We are nose-to-nose, well inside the normal space humans give one another when conversing, for both auditory and visual reasons.  Her sweet watery eyes are focused intently on mine as I look up while reading. I feel like she’s perusing the fine print in my soul through my pupils. “Whoever loves his life loses it, and whoever hates his life in this world will keep it for eternal life.” One misshaped arthritic hand cups an ear as she strains to hear my loud recitation of Scripture. Her amorphous 97-year-old body resides in a wheel chair, draped in a knit shawl and lap blanket, and her grey head is bent low over the card table adjacent to her bed in the small living room that is her 24/7 venue. “If anyone serves me he must follow me, and where I am, there will my servant be also.”

I sit in a folding chair at the table corner nearest her, my knees touching her wheelchair and my feet warmed by her friendly long-haired cat. To the right-front of her on the card table are stacked her Bible and devotional books and two magnifying glasses with a diameter of fifty-cent pieces, taped together to double the magnification, with which she reads her books. I ask if I can try them, and she acquiesces. By putting my eye within an inch of the magnifiers, themselves an inch above a book page, I can indeed read…one word at time. And that is the way she reads entire books. Each visit she sends me off with another book she has finished. I agree to read it myself and add it to the church library when done. You see, her mind is undiminished by the aging process. Though her outer self is wasting away, her inner self is being renewed day-by-day (2 Cor. 4:16). A widow of a longtime church elder, her story-telling of a life well-lived for the glory of God is lucid and enlightening, and her witness to her faith in our Lord and Savior is heart-melting.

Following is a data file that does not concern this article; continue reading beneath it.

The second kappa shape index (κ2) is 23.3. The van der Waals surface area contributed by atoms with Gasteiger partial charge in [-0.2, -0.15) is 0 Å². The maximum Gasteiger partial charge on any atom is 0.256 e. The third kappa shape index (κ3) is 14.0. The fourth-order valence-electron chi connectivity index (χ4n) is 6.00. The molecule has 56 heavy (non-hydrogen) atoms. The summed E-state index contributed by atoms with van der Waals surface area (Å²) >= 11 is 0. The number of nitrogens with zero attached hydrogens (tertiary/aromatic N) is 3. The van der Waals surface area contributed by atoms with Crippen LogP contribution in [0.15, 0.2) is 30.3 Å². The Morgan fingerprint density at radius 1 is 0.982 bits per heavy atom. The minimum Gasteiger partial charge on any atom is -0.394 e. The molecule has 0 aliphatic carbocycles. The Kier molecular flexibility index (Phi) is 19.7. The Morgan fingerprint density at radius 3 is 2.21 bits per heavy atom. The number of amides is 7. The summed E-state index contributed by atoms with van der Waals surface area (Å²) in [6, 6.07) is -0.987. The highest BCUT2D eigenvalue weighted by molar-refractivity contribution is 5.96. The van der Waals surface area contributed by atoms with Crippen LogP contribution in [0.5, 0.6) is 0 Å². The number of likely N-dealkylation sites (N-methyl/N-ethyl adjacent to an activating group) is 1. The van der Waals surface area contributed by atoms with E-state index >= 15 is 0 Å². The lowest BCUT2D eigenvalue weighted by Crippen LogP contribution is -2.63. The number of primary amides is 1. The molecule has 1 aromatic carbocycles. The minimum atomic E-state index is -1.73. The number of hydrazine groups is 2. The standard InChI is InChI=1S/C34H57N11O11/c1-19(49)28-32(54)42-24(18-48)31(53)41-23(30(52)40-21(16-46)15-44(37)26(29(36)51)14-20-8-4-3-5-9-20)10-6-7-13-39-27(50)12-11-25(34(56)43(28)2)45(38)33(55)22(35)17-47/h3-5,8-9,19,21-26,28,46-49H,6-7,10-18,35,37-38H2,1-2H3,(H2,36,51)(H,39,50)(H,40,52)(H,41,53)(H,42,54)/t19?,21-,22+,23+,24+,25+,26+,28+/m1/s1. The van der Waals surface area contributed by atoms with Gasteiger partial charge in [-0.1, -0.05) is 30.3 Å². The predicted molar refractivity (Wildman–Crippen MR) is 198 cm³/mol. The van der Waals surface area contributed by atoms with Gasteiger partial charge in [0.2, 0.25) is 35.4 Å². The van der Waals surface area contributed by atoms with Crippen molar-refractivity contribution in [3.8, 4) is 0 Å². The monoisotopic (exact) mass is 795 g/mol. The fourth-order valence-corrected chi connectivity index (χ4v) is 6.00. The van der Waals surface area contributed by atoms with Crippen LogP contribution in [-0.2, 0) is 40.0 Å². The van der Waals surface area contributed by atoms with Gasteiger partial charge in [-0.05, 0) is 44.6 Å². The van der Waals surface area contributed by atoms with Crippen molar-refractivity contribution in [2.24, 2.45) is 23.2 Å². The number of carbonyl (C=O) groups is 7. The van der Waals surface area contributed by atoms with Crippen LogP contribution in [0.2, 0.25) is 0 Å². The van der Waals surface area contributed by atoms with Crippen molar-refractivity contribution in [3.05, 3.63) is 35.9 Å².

When it is time to go, we pray.  I put my hand on top of hers on the table, and she stacks her other hand, permanently fist-shaped, on top of mine. This time we both pray aloud the Lord’s Prayer. “…for thine is the kingdom and the power and glory forever, Amen.” I arise, bend over and hug her, kiss her forehead and walk the few steps to the door as she profusely thanks me for coming.  I close the door behind me and pray, through tears, O Lord, what a blessing to spend these moments with your saint on the threshold of glory.  I ponder what a joy it will be to see her perfected body and wonderful spirit in heaven as I drive to my next appointment, a comely smiling saint with Alzheimer’s.

Somewhere in this fallen world there are a few old fighter pilots still living who may read this and exclaim incredulously, “What? Wetterling? Minister to shut-ins? No way!” To them I say, I am living proof there is hope for you, too, brothers. Our God works in mysterious and glorious ways, to my great joy.


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